“Mama,” I ask timidly, uncertain of asking for a trifle after such momentous news, “can we go and see the ducks now? The dancing ducks?”
My mother looks down at me and for a second it is as though she knows me not. Then she blinks and squeezes my hand.
“Of course, darling. Of course. My Reinette,” she adds. “My little queen. What wonderful news! Come, let us go and see these ducks you have been pestering me about all morning. Anything for my little queen.”
That night Mama’s lover Norman comes to visit. Papa is away in Germany, disgraced for some business no one will explain to me, and it is Norman who takes care of us. Uncle Norman, as I call him, often spends the night. I’m not sure why, for his house is far grander than ours. We don’t keep a single manservant, only Nurse, and Sylvie in the kitchens. Perhaps he is lonely—he is not married—or his sheets are being laundered. Mama is very beautiful and Sylvie once said that we only live comfortably because of Mama’s friends. It is good she has so many.
Mama and Uncle Norman closet themselves in the salon and I eat alone with Nurse and my little brother, Abel, who fusses and spits out his milk. I think of the fortune-teller and her hands, like dried old leather—how did they get so rough?
“Marie, do you think our king is handsome?”
“Of course he is, duck. The most handsome man in France, as is fitting.” We have a portrait of the king in the salon: a small boy, stiff in a magnificent red coat, with large eyes and thick brown hair. I think he looks sad, and quite lonely. He was only five when he became king. That must have been difficult, with still so much to learn, and who would play with a king?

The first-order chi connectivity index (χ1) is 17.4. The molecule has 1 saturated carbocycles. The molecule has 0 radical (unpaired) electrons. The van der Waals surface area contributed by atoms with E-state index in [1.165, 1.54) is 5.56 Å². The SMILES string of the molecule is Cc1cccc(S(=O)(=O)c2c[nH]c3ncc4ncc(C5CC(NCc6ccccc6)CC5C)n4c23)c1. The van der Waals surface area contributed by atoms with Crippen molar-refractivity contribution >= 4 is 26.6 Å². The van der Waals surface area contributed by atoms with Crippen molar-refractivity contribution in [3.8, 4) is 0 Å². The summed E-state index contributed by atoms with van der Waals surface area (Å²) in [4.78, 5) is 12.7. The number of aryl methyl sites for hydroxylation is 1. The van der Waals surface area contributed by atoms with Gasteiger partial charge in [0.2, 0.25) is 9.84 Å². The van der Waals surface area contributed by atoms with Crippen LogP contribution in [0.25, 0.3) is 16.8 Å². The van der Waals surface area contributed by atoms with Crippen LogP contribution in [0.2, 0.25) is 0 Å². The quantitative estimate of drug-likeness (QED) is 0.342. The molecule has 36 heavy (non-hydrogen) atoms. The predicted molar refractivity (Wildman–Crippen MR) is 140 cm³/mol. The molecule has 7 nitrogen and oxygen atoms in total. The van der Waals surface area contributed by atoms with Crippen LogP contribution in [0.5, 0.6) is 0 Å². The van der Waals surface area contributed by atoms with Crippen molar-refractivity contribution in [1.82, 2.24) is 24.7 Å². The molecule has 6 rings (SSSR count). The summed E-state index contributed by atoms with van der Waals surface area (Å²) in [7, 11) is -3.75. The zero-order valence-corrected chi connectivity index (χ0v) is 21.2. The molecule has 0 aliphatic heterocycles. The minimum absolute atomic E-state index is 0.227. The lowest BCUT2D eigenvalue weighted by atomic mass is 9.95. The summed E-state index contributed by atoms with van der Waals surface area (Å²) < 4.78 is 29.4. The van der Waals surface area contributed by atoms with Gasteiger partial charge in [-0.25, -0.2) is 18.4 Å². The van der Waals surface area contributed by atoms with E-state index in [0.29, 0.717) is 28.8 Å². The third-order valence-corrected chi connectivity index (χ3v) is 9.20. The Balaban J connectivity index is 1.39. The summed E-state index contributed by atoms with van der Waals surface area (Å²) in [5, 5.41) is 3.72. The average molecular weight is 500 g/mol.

Of course, the king is older now—he turned twenty this year, more than double my age—and is married to a Polish princess. Sylvie says the queen looks like a cow and I imagine her to be very beautiful, with large, soft eyes and a peaceful expression. How lucky she is to be married to the king!
Later that evening my mother comes to say good night. She pushes a strand of hair back into my nightcap and strokes my cheek. I love my mother with all my heart; the nuns at school say the heart in my chest is no bigger than a chestnut, but how can something so small hold so much love?
“Dearest, your Uncle Norman and I have come to a decision.”
“Oui, Maman.” I am fighting to keep my eyes open but what Mama says next opens them wide.
“Jeanne, darling, we have decided you will not return to the convent.”
Oh! “But why, Mama?” I sit up and duck her caressing hands. “I love the convent! And the nuns! And my friend Claudine, and what about Chester?”
“Who is Chester?”
“Our pet crow!”
“Darling, these things are for the best. You must trust Uncle Norman and me.”
“But why?” I ask, tears pricking my eyes. I love the convent and had secretly been counting the days until my return. Only twelve, but now that number has become forever.